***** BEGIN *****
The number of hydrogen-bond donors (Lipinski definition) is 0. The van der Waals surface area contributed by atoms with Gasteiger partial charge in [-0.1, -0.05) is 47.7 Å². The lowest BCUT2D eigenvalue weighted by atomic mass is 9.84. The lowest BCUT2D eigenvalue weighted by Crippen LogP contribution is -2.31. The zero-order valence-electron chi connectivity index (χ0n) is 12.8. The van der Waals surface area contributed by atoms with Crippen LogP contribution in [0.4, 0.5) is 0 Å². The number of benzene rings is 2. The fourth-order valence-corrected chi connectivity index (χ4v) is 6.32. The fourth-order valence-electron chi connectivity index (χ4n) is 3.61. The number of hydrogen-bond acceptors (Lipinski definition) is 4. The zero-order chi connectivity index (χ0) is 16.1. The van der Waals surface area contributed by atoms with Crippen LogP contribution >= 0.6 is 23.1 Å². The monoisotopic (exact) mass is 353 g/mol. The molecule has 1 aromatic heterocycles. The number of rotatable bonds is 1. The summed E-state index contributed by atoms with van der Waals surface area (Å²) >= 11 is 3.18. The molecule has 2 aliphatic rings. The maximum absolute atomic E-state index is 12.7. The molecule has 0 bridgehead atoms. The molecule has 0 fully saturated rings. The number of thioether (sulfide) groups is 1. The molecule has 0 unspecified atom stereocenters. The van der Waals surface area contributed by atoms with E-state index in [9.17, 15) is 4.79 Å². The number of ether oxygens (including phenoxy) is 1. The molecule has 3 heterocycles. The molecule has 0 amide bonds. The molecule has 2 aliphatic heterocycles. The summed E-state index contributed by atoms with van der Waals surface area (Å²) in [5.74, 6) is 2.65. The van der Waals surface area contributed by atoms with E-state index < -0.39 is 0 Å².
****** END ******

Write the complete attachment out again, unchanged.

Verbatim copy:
The number of hydrogen-bond donors (Lipinski definition) is 0. The van der Waals surface area contributed by atoms with Gasteiger partial charge in [-0.1, -0.05) is 47.7 Å². The lowest BCUT2D eigenvalue weighted by atomic mass is 9.84. The lowest BCUT2D eigenvalue weighted by Crippen LogP contribution is -2.31. The zero-order valence-electron chi connectivity index (χ0n) is 12.8. The van der Waals surface area contributed by atoms with Crippen LogP contribution in [0.4, 0.5) is 0 Å². The number of benzene rings is 2. The fourth-order valence-corrected chi connectivity index (χ4v) is 6.32. The fourth-order valence-electron chi connectivity index (χ4n) is 3.61. The number of hydrogen-bond acceptors (Lipinski definition) is 4. The zero-order chi connectivity index (χ0) is 16.1. The van der Waals surface area contributed by atoms with Crippen LogP contribution >= 0.6 is 23.1 Å². The monoisotopic (exact) mass is 353 g/mol. The molecule has 1 aromatic heterocycles. The number of rotatable bonds is 1. The summed E-state index contributed by atoms with van der Waals surface area (Å²) >= 11 is 3.18. The molecule has 2 aliphatic rings. The maximum absolute atomic E-state index is 12.7. The molecule has 0 bridgehead atoms. The molecule has 0 fully saturated rings. The number of thioether (sulfide) groups is 1. The molecule has 0 unspecified atom stereocenters. The van der Waals surface area contributed by atoms with E-state index in [9.17, 15) is 4.79 Å². The number of ether oxygens (including phenoxy) is 1. The molecule has 3 heterocycles. The molecule has 0 amide bonds. The molecule has 2 aliphatic heterocycles. The summed E-state index contributed by atoms with van der Waals surface area (Å²) in [5.74, 6) is 2.65. The van der Waals surface area contributed by atoms with E-state index < -0.39 is 0 Å².